The handsome, brilliant minister Robert Montague returns to Victorian Scotland to set up his ministry. A beautiful young girl named Cassie Amittage yearns to escape the boredom of her upper-class life. In spite of the interference of her envious little sister, Pippa, Cassie and Robert announce their engagement and marry.
Sound like the end of a romance novel? Actually, it's just the beginning of ``The Workhouse Girl'' (St. Martin's Press, $25.95), the latest novel from Jessica Stirling.
The title refers to the servant girl Nancy Winfield, who prostitutes herself so her little girl, Daisy, will be safe from the horrible workhouse Nancy escaped. Although Nancy was raised as a ``workhouse brat,'' in reality she is ... but that would spoil the rest of the story. Suffice it to say that she helps her employer, Cassie, escape a suffocating marriage, expose the sadistic, greedy minister's schemes and find true love at last.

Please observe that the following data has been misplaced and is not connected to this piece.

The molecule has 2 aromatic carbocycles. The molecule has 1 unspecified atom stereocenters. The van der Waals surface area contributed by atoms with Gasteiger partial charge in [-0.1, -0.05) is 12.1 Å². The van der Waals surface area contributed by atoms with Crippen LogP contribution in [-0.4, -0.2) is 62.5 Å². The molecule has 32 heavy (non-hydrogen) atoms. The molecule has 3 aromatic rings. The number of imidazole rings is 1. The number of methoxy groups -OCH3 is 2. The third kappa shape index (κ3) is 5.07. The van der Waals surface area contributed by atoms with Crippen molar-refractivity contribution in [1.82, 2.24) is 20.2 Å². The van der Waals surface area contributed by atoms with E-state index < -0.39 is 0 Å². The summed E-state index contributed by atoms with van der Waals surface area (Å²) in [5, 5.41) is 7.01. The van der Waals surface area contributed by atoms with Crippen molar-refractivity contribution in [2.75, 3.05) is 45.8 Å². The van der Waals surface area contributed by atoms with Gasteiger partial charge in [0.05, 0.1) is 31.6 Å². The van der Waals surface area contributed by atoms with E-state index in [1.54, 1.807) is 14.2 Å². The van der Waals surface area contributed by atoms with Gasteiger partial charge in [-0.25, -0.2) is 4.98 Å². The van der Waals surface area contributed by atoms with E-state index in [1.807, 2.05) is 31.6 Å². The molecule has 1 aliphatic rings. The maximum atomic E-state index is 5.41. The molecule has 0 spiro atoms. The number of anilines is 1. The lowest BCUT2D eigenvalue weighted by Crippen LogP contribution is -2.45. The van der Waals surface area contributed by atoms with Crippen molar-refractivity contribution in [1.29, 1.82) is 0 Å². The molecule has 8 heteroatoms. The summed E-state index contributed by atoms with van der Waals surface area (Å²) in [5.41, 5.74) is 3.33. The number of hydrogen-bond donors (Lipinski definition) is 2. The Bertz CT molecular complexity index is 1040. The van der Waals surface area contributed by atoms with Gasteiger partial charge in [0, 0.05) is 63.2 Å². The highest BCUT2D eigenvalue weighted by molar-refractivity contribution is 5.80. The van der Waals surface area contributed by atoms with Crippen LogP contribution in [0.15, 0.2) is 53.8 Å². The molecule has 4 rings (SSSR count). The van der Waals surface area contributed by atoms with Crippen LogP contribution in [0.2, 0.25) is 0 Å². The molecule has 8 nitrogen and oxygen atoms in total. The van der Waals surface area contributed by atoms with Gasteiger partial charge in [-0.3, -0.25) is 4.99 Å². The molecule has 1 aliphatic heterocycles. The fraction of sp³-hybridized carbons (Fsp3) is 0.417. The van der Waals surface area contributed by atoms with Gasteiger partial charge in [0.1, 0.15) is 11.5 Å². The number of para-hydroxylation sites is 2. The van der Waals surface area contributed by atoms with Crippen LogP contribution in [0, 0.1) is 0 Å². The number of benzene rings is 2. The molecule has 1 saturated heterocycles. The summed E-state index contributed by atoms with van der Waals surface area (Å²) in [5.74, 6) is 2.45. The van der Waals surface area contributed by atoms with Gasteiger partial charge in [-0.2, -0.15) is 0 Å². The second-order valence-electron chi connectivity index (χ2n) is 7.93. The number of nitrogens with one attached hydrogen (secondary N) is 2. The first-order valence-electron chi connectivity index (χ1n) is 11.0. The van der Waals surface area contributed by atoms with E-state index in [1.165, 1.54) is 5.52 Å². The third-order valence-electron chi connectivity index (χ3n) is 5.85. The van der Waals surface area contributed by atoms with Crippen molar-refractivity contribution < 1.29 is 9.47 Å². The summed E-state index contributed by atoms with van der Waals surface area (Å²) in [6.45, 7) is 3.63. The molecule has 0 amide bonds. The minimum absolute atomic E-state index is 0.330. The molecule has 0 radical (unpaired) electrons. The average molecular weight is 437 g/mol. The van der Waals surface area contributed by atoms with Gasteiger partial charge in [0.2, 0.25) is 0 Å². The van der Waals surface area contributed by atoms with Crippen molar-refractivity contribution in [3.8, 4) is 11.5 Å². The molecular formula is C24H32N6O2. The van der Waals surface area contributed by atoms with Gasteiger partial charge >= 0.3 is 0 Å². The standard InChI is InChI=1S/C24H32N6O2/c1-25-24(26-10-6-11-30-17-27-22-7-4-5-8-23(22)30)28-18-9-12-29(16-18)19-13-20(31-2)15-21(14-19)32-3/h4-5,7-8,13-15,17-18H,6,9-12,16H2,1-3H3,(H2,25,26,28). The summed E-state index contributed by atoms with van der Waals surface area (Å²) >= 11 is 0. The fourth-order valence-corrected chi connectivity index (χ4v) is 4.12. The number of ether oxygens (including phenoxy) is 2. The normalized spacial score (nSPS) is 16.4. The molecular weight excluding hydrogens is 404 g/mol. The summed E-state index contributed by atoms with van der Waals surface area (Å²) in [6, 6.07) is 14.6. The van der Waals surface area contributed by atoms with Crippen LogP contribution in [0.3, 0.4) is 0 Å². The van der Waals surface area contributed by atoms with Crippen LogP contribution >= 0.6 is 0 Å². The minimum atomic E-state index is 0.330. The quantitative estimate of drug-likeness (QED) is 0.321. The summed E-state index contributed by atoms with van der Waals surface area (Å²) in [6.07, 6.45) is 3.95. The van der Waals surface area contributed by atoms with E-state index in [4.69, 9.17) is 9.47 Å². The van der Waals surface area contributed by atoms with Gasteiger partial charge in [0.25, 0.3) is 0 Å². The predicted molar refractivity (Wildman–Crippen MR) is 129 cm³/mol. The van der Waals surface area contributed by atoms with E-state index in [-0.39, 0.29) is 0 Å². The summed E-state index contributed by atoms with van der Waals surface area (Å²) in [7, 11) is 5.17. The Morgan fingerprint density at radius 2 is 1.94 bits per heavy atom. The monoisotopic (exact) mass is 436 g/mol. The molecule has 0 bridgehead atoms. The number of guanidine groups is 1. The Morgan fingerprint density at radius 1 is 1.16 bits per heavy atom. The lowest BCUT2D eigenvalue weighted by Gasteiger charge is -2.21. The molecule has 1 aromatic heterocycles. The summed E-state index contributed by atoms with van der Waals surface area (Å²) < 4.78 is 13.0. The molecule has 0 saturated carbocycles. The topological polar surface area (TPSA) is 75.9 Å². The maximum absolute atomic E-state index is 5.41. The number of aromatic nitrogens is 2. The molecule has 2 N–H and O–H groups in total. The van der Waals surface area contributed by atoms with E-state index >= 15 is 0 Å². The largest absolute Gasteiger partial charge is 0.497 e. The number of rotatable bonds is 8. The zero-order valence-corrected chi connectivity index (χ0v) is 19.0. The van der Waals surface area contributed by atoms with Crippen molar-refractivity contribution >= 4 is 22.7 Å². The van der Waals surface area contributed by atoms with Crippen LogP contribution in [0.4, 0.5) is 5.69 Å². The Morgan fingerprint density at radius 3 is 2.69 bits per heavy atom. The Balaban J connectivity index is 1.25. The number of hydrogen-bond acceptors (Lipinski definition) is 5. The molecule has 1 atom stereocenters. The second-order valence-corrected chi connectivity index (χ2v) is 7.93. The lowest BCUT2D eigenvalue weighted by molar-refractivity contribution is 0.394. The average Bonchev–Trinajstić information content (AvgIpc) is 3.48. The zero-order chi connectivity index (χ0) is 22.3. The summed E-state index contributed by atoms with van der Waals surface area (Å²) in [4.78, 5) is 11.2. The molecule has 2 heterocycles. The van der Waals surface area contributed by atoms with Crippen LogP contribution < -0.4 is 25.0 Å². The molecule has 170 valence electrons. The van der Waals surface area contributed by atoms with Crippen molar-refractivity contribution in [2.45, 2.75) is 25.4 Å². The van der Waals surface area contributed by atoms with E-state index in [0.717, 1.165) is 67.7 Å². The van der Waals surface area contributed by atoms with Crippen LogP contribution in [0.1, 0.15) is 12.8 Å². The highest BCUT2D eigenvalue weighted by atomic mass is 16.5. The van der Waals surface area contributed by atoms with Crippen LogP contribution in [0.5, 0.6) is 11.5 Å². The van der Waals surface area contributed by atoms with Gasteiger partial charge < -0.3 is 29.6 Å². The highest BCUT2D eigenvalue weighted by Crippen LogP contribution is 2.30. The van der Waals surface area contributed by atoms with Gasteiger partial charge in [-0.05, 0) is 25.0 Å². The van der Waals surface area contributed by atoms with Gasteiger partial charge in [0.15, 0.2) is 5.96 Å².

Although ``The Workhouse Girl'' is set in Victorian times, it's refreshingly free of the sentimental stereotypes which usually populate novels about that era. Stirling combines the social conscience and comic caricatures of Charles Dickens with the crisp, dry prose of Colleen McCullough.
Although she skates perilously close to the bounds of probability, Stirling avoids pat answers and easy ciphers. Even the comic characters reveal unexpected depths, and the disillusioned find causes worth fighting for.
The violence may prove a little rough for a few romance fans, but those who like their heroines strong and their heroes true will find ``The Workhouse Girl'' enthralling.
-- Jean McIntosh is a part-time
employee at the Lawrence Public Library.